Ethiopia to close embassies worldwide amid Tigray conflict


ADDIS ABABA- Ethiopia Prime Minister Abiy Ahmed says the country will close over half of her embassies and consulates worldwide, adding that the move is geared towards "saving costs" amid the financial downturn in the Horn of Africa nation.

During his briefing in parliament, Monday, Ahmed, who took over in 2018, said diplomatic offices in several countries would be closed to allow many envoys to work as non-resident ambassadors.

“Ethiopia shouldn’t have 60 or so embassies and consulates in the present moment. Instead of throwing US dollars everywhere … at least 30 of the embassies should be closed. The ambassadors should instead be here,” he said.

In his assessment, some diplomatic offices could be based in Addis Ababa, adding that envoys should make field trips occasionally besides following events in media from outside. 

"The Ethiopian ambassador in Kenya probably meets the foreign minister once a year or in two years," he said, adding that there is a need for tough reforms in the Ministry of Foreign Affairs. "With the current situation Ethiopia is in, the country doesn't need to have as many as 60 or so embassies and consulates," he said.

Within the country, he added, government ministers will be required to drive themselves as part of cost-saving. He insisted his drastic actions have something to do with economic reforms in the country.

“What we want is a person who gets wet in the mud and runs while reforming the country,” he said.

His statement comes barely a week after he insisted withdrawal of the Ethiopian National Defense Forces [ENDF] from the Tigray region was pure because of "dwindling financial fortunes." According to him, the war had cost taxpayers 2.2 million dollars.

However, the Tigray People's Liberation Front [TPLF] claimed the military withdrew after suffering "serious" losses on the battlefield, leading to the ceasefire. The TPLF, otherwise known as Tigray Defense Forces [TDF], paraded hundreds of ENDF soldiers who are now captives of the war.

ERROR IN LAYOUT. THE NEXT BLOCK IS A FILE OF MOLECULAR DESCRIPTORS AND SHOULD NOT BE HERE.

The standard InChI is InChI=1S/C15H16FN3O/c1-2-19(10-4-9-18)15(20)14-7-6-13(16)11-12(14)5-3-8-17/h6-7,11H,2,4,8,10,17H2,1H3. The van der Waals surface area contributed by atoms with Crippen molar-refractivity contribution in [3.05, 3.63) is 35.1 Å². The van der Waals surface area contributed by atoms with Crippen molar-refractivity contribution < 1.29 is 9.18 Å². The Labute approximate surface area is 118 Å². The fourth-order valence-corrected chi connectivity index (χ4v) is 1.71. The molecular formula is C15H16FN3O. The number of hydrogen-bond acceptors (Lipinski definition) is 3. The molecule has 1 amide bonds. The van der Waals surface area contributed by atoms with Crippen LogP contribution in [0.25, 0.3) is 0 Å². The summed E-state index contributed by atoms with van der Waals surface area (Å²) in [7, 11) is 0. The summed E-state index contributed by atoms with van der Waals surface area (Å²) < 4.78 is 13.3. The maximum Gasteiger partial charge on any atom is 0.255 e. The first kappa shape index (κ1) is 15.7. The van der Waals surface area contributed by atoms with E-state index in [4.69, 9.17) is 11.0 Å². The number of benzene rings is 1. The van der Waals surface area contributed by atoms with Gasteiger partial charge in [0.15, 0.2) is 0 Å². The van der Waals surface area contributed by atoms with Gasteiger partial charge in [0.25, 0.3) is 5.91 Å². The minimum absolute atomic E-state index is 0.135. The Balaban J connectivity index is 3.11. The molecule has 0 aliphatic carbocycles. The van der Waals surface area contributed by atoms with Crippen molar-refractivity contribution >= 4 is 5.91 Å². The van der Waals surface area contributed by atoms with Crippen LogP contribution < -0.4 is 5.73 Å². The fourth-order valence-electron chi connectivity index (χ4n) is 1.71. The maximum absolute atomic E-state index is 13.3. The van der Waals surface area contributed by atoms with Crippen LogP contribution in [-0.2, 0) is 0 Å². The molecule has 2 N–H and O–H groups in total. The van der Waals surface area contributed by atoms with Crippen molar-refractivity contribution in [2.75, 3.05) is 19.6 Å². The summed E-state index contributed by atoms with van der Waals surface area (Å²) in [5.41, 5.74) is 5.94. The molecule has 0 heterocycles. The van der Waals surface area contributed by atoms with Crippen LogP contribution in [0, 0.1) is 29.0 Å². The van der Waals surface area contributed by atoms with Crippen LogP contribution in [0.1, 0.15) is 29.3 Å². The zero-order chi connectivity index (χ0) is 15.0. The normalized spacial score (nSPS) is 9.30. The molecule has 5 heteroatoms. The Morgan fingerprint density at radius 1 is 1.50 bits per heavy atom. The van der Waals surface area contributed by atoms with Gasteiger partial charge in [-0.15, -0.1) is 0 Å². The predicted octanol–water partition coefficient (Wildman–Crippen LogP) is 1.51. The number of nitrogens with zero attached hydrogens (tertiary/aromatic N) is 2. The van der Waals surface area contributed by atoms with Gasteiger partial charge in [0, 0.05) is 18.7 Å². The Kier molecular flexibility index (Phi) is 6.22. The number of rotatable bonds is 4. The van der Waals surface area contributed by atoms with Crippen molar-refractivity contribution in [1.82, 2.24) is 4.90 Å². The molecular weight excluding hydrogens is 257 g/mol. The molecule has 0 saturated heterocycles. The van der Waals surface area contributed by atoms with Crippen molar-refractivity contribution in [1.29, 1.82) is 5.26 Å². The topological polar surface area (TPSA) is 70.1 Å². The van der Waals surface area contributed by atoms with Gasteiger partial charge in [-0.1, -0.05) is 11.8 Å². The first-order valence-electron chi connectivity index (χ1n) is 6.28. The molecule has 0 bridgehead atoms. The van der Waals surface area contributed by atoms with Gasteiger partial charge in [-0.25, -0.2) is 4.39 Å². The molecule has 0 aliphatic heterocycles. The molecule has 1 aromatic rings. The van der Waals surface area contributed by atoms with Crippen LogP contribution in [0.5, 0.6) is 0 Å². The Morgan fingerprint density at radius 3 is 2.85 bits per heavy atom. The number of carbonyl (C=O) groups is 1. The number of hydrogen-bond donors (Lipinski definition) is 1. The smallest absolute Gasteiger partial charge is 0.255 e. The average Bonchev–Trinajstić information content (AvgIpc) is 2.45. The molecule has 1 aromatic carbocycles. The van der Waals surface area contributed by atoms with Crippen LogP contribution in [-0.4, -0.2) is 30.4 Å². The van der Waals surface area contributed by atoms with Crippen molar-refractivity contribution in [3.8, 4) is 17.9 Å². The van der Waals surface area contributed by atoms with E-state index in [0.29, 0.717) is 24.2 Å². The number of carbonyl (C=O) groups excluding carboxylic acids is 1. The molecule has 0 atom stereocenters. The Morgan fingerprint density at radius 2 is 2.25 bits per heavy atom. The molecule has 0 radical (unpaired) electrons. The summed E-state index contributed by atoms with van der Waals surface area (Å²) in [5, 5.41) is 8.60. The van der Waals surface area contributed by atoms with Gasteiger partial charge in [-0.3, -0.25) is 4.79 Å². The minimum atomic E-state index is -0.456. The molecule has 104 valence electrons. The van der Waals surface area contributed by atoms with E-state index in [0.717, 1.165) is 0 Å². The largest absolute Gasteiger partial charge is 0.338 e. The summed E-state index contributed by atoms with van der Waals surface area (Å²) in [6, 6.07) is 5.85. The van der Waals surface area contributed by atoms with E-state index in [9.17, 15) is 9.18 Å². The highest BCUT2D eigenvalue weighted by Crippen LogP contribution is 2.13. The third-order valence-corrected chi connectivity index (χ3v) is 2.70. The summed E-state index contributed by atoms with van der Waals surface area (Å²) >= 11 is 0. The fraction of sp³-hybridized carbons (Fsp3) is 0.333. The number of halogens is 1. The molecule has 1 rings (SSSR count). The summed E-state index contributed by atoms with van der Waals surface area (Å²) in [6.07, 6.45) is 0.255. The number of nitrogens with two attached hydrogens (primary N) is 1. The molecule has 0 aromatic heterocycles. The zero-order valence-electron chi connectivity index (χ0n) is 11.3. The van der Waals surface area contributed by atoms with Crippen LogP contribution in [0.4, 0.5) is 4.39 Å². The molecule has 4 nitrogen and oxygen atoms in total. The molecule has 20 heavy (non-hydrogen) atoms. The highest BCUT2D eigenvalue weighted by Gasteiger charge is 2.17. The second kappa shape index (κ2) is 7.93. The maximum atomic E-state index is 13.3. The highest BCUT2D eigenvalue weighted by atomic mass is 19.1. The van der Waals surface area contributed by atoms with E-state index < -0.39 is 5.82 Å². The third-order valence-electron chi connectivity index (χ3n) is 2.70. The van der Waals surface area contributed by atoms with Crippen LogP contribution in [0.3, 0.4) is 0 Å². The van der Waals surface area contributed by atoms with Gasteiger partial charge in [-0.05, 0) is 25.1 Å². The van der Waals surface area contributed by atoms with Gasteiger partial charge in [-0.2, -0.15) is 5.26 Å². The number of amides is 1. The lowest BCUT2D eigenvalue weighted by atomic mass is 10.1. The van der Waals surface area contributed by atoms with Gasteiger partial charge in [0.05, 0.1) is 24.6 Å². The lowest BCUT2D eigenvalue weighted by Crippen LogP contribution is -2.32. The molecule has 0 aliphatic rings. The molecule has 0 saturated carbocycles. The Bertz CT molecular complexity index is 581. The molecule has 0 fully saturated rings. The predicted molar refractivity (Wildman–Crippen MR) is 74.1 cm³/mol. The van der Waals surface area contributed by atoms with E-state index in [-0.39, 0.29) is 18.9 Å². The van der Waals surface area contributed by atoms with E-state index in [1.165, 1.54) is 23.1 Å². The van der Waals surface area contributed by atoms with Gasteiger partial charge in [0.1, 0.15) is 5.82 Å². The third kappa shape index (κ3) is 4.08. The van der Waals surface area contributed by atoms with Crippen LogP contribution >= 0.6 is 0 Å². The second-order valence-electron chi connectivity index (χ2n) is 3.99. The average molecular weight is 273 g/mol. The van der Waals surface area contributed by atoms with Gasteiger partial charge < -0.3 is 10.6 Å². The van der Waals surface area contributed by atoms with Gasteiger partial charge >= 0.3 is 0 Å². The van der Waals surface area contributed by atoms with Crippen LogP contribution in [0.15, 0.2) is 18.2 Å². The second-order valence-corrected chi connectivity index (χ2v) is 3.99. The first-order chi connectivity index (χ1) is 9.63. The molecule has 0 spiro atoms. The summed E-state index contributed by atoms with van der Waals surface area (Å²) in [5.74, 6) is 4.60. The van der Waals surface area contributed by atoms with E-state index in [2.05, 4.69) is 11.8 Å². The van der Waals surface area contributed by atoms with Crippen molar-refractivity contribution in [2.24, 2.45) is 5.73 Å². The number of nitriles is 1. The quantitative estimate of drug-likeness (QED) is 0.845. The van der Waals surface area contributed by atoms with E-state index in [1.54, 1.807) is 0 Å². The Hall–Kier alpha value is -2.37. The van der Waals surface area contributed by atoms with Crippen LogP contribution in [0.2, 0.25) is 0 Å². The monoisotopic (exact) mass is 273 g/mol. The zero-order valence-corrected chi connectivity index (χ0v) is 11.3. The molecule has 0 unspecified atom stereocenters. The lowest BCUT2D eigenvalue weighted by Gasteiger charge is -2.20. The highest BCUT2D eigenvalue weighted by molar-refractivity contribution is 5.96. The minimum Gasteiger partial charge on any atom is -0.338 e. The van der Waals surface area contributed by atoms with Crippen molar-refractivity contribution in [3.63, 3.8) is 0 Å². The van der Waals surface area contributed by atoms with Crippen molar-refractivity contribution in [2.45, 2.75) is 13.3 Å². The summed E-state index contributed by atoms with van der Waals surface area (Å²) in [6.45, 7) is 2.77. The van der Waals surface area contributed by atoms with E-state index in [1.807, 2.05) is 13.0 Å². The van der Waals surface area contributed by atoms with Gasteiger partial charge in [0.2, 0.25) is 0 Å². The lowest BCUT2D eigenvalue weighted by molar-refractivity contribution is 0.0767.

The TDF released a statement accompanied by a litany of conditions that Addis Ababa ought to abide by for a ceasefire to be effected. Among others, they demanded the unconditional withdrawal of Eritrea troops from sections of Tigray.

But Abiy said the withdrawal of the country's defense forces from Tigray was the right decision. He explained that among the reasons for the government's decision were economic and Covid-19 pressures.

"We have national projects to complete," he told MPs at Monday's session, at which the House approved a draft budget of 561.7 billion birr [$12.83 billion] for the next fiscal year.

Although diplomatic establishments are expensive, it is not clear how much money Ethiopia intends to save by closing embassies. Whether the closure of as many as 30 Ethiopian embassies significantly impacts Ethiopia's age-old diplomatic relations with countries, including Kenya.

While some other analysts claim the decision was because Abiy Ahmed has not supported various embassies, some other pundits believe that it was a strategy to contain "foreign sponsorship" to TDF, which could be having "many sympathizers" worldwide.


Related Articles

Ethiopia launches fourth air strike this week on Tigray capital

However, it was unclear if the strike was successful, with TPLF spokesman Getachew Reda telling AFP the group's air defense units managed "to foil its mission."

  • Africa


  • 02:27PM

US senator criticizes Ethiopian military airstrikes in Tigray's capital

Maryland Senator Ben Cardin, decried the ongoing airstrikes, noting that children and women were the most affected. Last week's airstrike killed three innocent children according to reports by aid agencies.

  • Africa


  • 12:42PM